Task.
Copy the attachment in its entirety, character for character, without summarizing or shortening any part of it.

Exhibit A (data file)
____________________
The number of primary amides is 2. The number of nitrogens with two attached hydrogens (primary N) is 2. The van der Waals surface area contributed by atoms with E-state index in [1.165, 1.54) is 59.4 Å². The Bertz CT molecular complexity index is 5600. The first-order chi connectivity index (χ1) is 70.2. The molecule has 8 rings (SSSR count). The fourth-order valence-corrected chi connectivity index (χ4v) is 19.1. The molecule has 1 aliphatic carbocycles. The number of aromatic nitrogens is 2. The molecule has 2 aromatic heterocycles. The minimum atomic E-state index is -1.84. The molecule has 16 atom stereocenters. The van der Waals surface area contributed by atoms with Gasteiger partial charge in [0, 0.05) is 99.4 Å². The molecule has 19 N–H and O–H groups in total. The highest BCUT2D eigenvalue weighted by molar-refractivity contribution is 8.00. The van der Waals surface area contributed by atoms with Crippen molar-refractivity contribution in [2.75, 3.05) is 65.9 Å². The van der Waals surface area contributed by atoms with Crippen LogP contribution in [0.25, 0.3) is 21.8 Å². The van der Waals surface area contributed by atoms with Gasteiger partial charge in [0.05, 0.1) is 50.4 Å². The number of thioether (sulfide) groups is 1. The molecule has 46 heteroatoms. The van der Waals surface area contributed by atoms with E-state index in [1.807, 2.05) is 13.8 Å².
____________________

The number of primary amides is 2. The number of nitrogens with two attached hydrogens (primary N) is 2. The van der Waals surface area contributed by atoms with E-state index in [1.165, 1.54) is 59.4 Å². The Bertz CT molecular complexity index is 5600. The first-order chi connectivity index (χ1) is 70.2. The molecule has 8 rings (SSSR count). The fourth-order valence-corrected chi connectivity index (χ4v) is 19.1. The molecule has 1 aliphatic carbocycles. The number of aromatic nitrogens is 2. The molecule has 2 aromatic heterocycles. The minimum atomic E-state index is -1.84. The molecule has 16 atom stereocenters. The van der Waals surface area contributed by atoms with Gasteiger partial charge in [0, 0.05) is 99.4 Å². The molecule has 19 N–H and O–H groups in total. The highest BCUT2D eigenvalue weighted by molar-refractivity contribution is 8.00. The van der Waals surface area contributed by atoms with Crippen molar-refractivity contribution in [2.75, 3.05) is 65.9 Å². The van der Waals surface area contributed by atoms with Crippen LogP contribution in [0.25, 0.3) is 21.8 Å². The van der Waals surface area contributed by atoms with Gasteiger partial charge in [0.05, 0.1) is 50.4 Å². The number of thioether (sulfide) groups is 1. The molecule has 46 heteroatoms. The van der Waals surface area contributed by atoms with E-state index in [1.807, 2.05) is 13.8 Å².